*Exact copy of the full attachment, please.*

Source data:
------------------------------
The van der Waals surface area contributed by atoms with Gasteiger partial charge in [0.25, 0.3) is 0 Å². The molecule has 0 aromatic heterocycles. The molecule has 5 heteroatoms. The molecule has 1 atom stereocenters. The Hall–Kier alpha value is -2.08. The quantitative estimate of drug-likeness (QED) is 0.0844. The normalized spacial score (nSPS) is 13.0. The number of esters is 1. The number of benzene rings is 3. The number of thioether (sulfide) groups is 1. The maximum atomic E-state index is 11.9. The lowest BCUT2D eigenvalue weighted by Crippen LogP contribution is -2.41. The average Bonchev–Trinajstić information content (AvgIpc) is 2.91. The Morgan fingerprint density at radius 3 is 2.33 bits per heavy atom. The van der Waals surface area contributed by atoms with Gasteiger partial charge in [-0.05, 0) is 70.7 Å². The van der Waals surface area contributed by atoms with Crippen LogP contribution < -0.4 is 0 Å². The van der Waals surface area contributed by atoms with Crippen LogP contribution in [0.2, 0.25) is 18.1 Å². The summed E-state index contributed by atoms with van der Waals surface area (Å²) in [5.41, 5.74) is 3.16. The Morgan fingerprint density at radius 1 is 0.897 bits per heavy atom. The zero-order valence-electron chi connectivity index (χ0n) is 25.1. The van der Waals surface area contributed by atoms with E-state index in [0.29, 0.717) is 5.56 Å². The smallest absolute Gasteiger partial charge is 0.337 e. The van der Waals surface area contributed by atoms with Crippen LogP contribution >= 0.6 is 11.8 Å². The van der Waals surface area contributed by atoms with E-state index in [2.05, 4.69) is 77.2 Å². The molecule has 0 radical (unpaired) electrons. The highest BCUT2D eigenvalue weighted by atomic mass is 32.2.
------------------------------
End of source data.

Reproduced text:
The van der Waals surface area contributed by atoms with Gasteiger partial charge in [0.25, 0.3) is 0 Å². The molecule has 0 aromatic heterocycles. The molecule has 5 heteroatoms. The molecule has 1 atom stereocenters. The Hall–Kier alpha value is -2.08. The quantitative estimate of drug-likeness (QED) is 0.0844. The normalized spacial score (nSPS) is 13.0. The number of esters is 1. The number of benzene rings is 3. The number of thioether (sulfide) groups is 1. The maximum atomic E-state index is 11.9. The lowest BCUT2D eigenvalue weighted by Crippen LogP contribution is -2.41. The average Bonchev–Trinajstić information content (AvgIpc) is 2.91. The Morgan fingerprint density at radius 3 is 2.33 bits per heavy atom. The van der Waals surface area contributed by atoms with Gasteiger partial charge in [-0.05, 0) is 70.7 Å². The van der Waals surface area contributed by atoms with Crippen LogP contribution < -0.4 is 0 Å². The van der Waals surface area contributed by atoms with Crippen LogP contribution in [0.2, 0.25) is 18.1 Å². The summed E-state index contributed by atoms with van der Waals surface area (Å²) in [5.41, 5.74) is 3.16. The Morgan fingerprint density at radius 1 is 0.897 bits per heavy atom. The zero-order valence-electron chi connectivity index (χ0n) is 25.1. The van der Waals surface area contributed by atoms with E-state index in [0.29, 0.717) is 5.56 Å². The smallest absolute Gasteiger partial charge is 0.337 e. The van der Waals surface area contributed by atoms with Crippen LogP contribution >= 0.6 is 11.8 Å². The van der Waals surface area contributed by atoms with E-state index in [2.05, 4.69) is 77.2 Å². The molecule has 0 radical (unpaired) electrons. The highest BCUT2D eigenvalue weighted by atomic mass is 32.2.